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Sarcosine in prostate cancer tissue is not a differential metabolite for prostate cancer aggressiveness and biochemical progression


Jentzmik, F; Stephan, C; Lein, M; Miller, K; Kamlage, B; Bethan, B; Kristiansen, G; Jung, K (2011). Sarcosine in prostate cancer tissue is not a differential metabolite for prostate cancer aggressiveness and biochemical progression. The Journal of Urology, 185(2):706-711.

Abstract

PURPOSE: Sarcosine in prostate cancer tissue samples was recently reported to be increased during prostate cancer progression to metastasis and suggested to be a key metabolite of cancer cell invasion and aggressiveness. We reevaluated sarcosine in prostate cancer tissue samples as a potential indicator of tumor aggressiveness, and as a predictor of recurrence-free survival.

MATERIALS AND METHODS: Sarcosine in matched samples of malignant and nonmalignant tissue from 92 patients with prostate cancer after radical prostatectomy was measured in the framework of a global metabolite profiling study of prostate cancer by gas chromatography/mass spectrometry. We related results to age, prostate volume, tumor stage, Gleason score, preoperative prostate specific antigen and biochemical recurrence, defined as a persistent prostate specific antigen increase of greater than 0.2 ng/ml. Nonparametric statistical tests, ROC curves and Kaplan-Meier analyses were done.

RESULTS: Median sarcosine content in tissue was about 7% higher in matched malignant vs nonmalignant samples, which was significantly. Sarcosine values were not associated with tumor stage (pT2 vs pT3), tumor grade (Gleason score less than 7 vs 7 or greater) or biochemical recurrence. The lack of metastatic tissue samples was a study limitation.

CONCLUSIONS: Sarcosine in prostate cancer tissue samples cannot be considered a suitable predictor of tumor aggressiveness or biochemical recurrence.
Copyright © 2011 American Urological Association Education and Research, Inc. Published by Elsevier Inc. All rights reserved.

Abstract

PURPOSE: Sarcosine in prostate cancer tissue samples was recently reported to be increased during prostate cancer progression to metastasis and suggested to be a key metabolite of cancer cell invasion and aggressiveness. We reevaluated sarcosine in prostate cancer tissue samples as a potential indicator of tumor aggressiveness, and as a predictor of recurrence-free survival.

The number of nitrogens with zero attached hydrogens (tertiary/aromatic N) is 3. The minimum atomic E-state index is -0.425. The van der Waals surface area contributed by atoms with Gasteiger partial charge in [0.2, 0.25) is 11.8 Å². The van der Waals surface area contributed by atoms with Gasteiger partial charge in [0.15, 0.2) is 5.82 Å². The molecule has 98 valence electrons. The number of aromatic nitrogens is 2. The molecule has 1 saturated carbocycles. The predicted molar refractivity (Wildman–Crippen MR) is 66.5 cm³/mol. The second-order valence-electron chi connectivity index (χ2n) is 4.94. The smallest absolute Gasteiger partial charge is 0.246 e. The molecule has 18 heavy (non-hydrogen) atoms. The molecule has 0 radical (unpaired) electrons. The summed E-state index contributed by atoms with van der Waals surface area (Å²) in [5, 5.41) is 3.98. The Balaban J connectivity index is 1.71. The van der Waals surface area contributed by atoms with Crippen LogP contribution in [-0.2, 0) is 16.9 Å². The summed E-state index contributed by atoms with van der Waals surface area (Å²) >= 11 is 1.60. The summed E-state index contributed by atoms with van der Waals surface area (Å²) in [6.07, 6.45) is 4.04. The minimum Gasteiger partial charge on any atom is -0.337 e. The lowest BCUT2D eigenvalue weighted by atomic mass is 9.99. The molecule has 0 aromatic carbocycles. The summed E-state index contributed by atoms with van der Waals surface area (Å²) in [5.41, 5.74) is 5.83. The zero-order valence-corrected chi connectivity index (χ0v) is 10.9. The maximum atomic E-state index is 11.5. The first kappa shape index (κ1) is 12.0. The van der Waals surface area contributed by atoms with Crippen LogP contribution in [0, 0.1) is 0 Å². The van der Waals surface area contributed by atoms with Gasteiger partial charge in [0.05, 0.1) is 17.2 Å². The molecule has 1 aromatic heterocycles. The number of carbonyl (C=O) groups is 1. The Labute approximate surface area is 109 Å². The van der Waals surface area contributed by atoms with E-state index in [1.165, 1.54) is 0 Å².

MATERIALS AND METHODS: Sarcosine in matched samples of malignant and nonmalignant tissue from 92 patients with prostate cancer after radical prostatectomy was measured in the framework of a global metabolite profiling study of prostate cancer by gas chromatography/mass spectrometry. We related results to age, prostate volume, tumor stage, Gleason score, preoperative prostate specific antigen and biochemical recurrence, defined as a persistent prostate specific antigen increase of greater than 0.2 ng/ml. Nonparametric statistical tests, ROC curves and Kaplan-Meier analyses were done.

RESULTS: Median sarcosine content in tissue was about 7% higher in matched malignant vs nonmalignant samples, which was significantly. Sarcosine values were not associated with tumor stage (pT2 vs pT3), tumor grade (Gleason score less than 7 vs 7 or greater) or biochemical recurrence. The lack of metastatic tissue samples was a study limitation.

CONCLUSIONS: Sarcosine in prostate cancer tissue samples cannot be considered a suitable predictor of tumor aggressiveness or biochemical recurrence.
Copyright © 2011 American Urological Association Education and Research, Inc. Published by Elsevier Inc. All rights reserved.

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Additional indexing

Item Type:Journal Article, refereed, original work
Communities & Collections:04 Faculty of Medicine > University Hospital Zurich > Institute of Pathology and Molecular Pathology
Dewey Decimal Classification:610 Medicine & health
Language:English
Date:2011
Deposited On:04 Feb 2011 13:33
Last Modified:05 Apr 2016 14:42
Publisher:Elsevier
ISSN:0022-5347
Additional Information:Comment in: J Urol. 2011 Feb;185(2):385-6.
Publisher DOI:https://doi.org/10.1016/j.juro.2010.09.077
PubMed ID:21168877

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